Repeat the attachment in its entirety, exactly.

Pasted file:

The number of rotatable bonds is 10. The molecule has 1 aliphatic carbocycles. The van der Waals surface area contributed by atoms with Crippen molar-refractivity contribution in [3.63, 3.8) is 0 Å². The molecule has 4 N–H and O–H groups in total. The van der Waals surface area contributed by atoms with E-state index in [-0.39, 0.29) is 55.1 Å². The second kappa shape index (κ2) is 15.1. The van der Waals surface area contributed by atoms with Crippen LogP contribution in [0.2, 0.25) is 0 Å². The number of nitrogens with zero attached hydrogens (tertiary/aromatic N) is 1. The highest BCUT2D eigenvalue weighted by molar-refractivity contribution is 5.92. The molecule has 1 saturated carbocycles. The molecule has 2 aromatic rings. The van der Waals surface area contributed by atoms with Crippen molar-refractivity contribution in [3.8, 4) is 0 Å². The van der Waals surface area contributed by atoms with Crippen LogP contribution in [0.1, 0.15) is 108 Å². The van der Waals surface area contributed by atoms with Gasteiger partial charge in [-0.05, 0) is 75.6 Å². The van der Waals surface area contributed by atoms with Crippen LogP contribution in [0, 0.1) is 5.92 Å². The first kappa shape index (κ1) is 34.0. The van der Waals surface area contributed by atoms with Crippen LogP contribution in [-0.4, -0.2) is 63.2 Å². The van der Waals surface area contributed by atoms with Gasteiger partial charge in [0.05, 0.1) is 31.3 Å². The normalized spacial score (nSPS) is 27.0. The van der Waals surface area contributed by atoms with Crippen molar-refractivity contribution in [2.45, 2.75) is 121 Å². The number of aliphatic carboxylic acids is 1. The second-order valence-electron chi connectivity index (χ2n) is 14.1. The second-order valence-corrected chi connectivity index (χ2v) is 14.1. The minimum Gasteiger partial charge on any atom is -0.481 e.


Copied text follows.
The number of rotatable bonds is 10. The molecule has 1 aliphatic carbocycles. The van der Waals surface area contributed by atoms with Crippen molar-refractivity contribution in [3.63, 3.8) is 0 Å². The molecule has 4 N–H and O–H groups in total. The van der Waals surface area contributed by atoms with E-state index in [-0.39, 0.29) is 55.1 Å². The second kappa shape index (κ2) is 15.1. The van der Waals surface area contributed by atoms with Crippen LogP contribution in [0.2, 0.25) is 0 Å². The number of nitrogens with zero attached hydrogens (tertiary/aromatic N) is 1. The highest BCUT2D eigenvalue weighted by molar-refractivity contribution is 5.92. The molecule has 1 saturated carbocycles. The molecule has 2 aromatic rings. The van der Waals surface area contributed by atoms with Crippen molar-refractivity contribution in [3.8, 4) is 0 Å². The van der Waals surface area contributed by atoms with Crippen LogP contribution in [0.1, 0.15) is 108 Å². The van der Waals surface area contributed by atoms with Gasteiger partial charge in [-0.05, 0) is 75.6 Å². The van der Waals surface area contributed by atoms with Crippen LogP contribution in [0, 0.1) is 5.92 Å². The first kappa shape index (κ1) is 34.0. The van der Waals surface area contributed by atoms with Crippen LogP contribution in [-0.4, -0.2) is 63.2 Å². The van der Waals surface area contributed by atoms with Gasteiger partial charge in [0.05, 0.1) is 31.3 Å². The normalized spacial score (nSPS) is 27.0. The van der Waals surface area contributed by atoms with Crippen molar-refractivity contribution in [2.45, 2.75) is 121 Å². The number of aliphatic carboxylic acids is 1. The second-order valence-electron chi connectivity index (χ2n) is 14.1. The second-order valence-corrected chi connectivity index (χ2v) is 14.1. The minimum Gasteiger partial charge on any atom is -0.481 e.